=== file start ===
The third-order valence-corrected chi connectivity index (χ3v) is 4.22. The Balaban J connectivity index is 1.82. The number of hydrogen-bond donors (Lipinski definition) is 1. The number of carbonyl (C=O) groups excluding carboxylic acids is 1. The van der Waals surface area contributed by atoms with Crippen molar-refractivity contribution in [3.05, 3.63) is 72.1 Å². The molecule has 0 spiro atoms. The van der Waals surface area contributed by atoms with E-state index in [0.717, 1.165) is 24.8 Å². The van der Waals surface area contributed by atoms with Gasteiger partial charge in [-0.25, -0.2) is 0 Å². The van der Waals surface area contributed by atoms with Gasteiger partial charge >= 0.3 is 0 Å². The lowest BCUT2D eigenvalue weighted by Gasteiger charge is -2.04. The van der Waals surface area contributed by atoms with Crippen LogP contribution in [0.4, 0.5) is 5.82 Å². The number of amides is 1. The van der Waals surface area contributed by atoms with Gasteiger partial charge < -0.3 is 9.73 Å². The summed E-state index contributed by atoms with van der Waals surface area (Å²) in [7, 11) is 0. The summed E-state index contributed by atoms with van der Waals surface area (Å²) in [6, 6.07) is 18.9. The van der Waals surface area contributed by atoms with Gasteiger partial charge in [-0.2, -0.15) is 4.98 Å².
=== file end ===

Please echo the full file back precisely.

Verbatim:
The third-order valence-corrected chi connectivity index (χ3v) is 4.22. The Balaban J connectivity index is 1.82. The number of hydrogen-bond donors (Lipinski definition) is 1. The number of carbonyl (C=O) groups excluding carboxylic acids is 1. The van der Waals surface area contributed by atoms with Crippen molar-refractivity contribution in [3.05, 3.63) is 72.1 Å². The molecule has 0 spiro atoms. The van der Waals surface area contributed by atoms with E-state index in [0.717, 1.165) is 24.8 Å². The van der Waals surface area contributed by atoms with Gasteiger partial charge in [-0.25, -0.2) is 0 Å². The van der Waals surface area contributed by atoms with Gasteiger partial charge >= 0.3 is 0 Å². The lowest BCUT2D eigenvalue weighted by Gasteiger charge is -2.04. The van der Waals surface area contributed by atoms with Crippen LogP contribution in [0.4, 0.5) is 5.82 Å². The number of amides is 1. The van der Waals surface area contributed by atoms with Gasteiger partial charge < -0.3 is 9.73 Å². The summed E-state index contributed by atoms with van der Waals surface area (Å²) in [7, 11) is 0. The summed E-state index contributed by atoms with van der Waals surface area (Å²) in [6, 6.07) is 18.9. The van der Waals surface area contributed by atoms with Gasteiger partial charge in [-0.2, -0.15) is 4.98 Å².